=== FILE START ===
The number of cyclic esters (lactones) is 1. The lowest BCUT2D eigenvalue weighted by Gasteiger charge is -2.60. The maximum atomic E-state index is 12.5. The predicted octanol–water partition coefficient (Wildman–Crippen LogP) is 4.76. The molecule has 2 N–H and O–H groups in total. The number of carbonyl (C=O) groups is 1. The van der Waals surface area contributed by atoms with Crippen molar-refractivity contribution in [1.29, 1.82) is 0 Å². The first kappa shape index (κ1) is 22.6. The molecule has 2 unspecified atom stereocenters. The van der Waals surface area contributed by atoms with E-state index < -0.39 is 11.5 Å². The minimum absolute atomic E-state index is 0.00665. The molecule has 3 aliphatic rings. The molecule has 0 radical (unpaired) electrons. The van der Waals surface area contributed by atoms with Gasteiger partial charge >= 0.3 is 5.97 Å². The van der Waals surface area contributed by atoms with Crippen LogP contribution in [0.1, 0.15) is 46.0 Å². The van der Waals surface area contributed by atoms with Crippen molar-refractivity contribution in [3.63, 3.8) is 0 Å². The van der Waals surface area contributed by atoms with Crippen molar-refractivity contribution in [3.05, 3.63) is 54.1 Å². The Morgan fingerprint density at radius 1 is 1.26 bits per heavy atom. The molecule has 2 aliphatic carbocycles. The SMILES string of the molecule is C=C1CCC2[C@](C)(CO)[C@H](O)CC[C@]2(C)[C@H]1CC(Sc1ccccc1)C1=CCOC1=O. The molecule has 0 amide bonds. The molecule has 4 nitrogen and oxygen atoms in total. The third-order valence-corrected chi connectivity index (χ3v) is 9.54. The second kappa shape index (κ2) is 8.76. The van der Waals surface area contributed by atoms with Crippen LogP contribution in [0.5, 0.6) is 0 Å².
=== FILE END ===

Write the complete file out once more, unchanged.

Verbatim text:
The number of cyclic esters (lactones) is 1. The lowest BCUT2D eigenvalue weighted by Gasteiger charge is -2.60. The maximum atomic E-state index is 12.5. The predicted octanol–water partition coefficient (Wildman–Crippen LogP) is 4.76. The molecule has 2 N–H and O–H groups in total. The number of carbonyl (C=O) groups is 1. The van der Waals surface area contributed by atoms with Crippen molar-refractivity contribution in [1.29, 1.82) is 0 Å². The first kappa shape index (κ1) is 22.6. The molecule has 2 unspecified atom stereocenters. The van der Waals surface area contributed by atoms with E-state index < -0.39 is 11.5 Å². The minimum absolute atomic E-state index is 0.00665. The molecule has 3 aliphatic rings. The molecule has 0 radical (unpaired) electrons. The van der Waals surface area contributed by atoms with Gasteiger partial charge >= 0.3 is 5.97 Å². The van der Waals surface area contributed by atoms with Crippen LogP contribution in [0.1, 0.15) is 46.0 Å². The van der Waals surface area contributed by atoms with Crippen molar-refractivity contribution in [3.63, 3.8) is 0 Å². The van der Waals surface area contributed by atoms with Crippen molar-refractivity contribution in [3.05, 3.63) is 54.1 Å². The Morgan fingerprint density at radius 1 is 1.26 bits per heavy atom. The molecule has 2 aliphatic carbocycles. The SMILES string of the molecule is C=C1CCC2[C@](C)(CO)[C@H](O)CC[C@]2(C)[C@H]1CC(Sc1ccccc1)C1=CCOC1=O. The molecule has 0 amide bonds. The molecule has 4 nitrogen and oxygen atoms in total. The third-order valence-corrected chi connectivity index (χ3v) is 9.54. The second kappa shape index (κ2) is 8.76. The van der Waals surface area contributed by atoms with Crippen LogP contribution in [0.5, 0.6) is 0 Å².